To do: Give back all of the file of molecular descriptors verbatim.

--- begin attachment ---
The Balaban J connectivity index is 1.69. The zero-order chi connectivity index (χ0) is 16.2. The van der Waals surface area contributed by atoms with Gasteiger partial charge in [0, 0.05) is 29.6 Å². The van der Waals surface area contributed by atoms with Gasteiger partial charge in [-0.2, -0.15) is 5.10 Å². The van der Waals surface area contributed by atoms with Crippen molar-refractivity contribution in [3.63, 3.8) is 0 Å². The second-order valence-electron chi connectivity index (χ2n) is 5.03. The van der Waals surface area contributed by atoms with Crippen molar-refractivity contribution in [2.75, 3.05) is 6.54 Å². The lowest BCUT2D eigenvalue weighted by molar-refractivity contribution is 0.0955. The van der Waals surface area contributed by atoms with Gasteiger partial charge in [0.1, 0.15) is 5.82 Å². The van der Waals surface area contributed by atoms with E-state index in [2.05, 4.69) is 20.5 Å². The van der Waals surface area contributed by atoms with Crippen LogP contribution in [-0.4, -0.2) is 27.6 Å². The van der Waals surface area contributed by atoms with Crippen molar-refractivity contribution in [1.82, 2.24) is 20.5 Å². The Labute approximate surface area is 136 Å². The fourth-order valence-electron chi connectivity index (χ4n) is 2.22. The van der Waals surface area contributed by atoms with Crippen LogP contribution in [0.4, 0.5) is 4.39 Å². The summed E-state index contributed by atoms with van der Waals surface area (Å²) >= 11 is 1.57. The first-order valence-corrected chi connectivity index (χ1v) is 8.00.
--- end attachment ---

The Balaban J connectivity index is 1.69. The zero-order chi connectivity index (χ0) is 16.2. The van der Waals surface area contributed by atoms with Gasteiger partial charge in [0, 0.05) is 29.6 Å². The van der Waals surface area contributed by atoms with Gasteiger partial charge in [-0.2, -0.15) is 5.10 Å². The van der Waals surface area contributed by atoms with Crippen molar-refractivity contribution in [3.63, 3.8) is 0 Å². The second-order valence-electron chi connectivity index (χ2n) is 5.03. The van der Waals surface area contributed by atoms with Crippen molar-refractivity contribution in [2.75, 3.05) is 6.54 Å². The lowest BCUT2D eigenvalue weighted by molar-refractivity contribution is 0.0955. The van der Waals surface area contributed by atoms with Gasteiger partial charge in [0.1, 0.15) is 5.82 Å². The van der Waals surface area contributed by atoms with E-state index in [2.05, 4.69) is 20.5 Å². The van der Waals surface area contributed by atoms with Crippen LogP contribution in [-0.4, -0.2) is 27.6 Å². The van der Waals surface area contributed by atoms with Crippen molar-refractivity contribution in [1.82, 2.24) is 20.5 Å². The Labute approximate surface area is 136 Å². The fourth-order valence-electron chi connectivity index (χ4n) is 2.22. The van der Waals surface area contributed by atoms with Crippen LogP contribution in [0.4, 0.5) is 4.39 Å². The summed E-state index contributed by atoms with van der Waals surface area (Å²) >= 11 is 1.57. The first-order valence-corrected chi connectivity index (χ1v) is 8.00.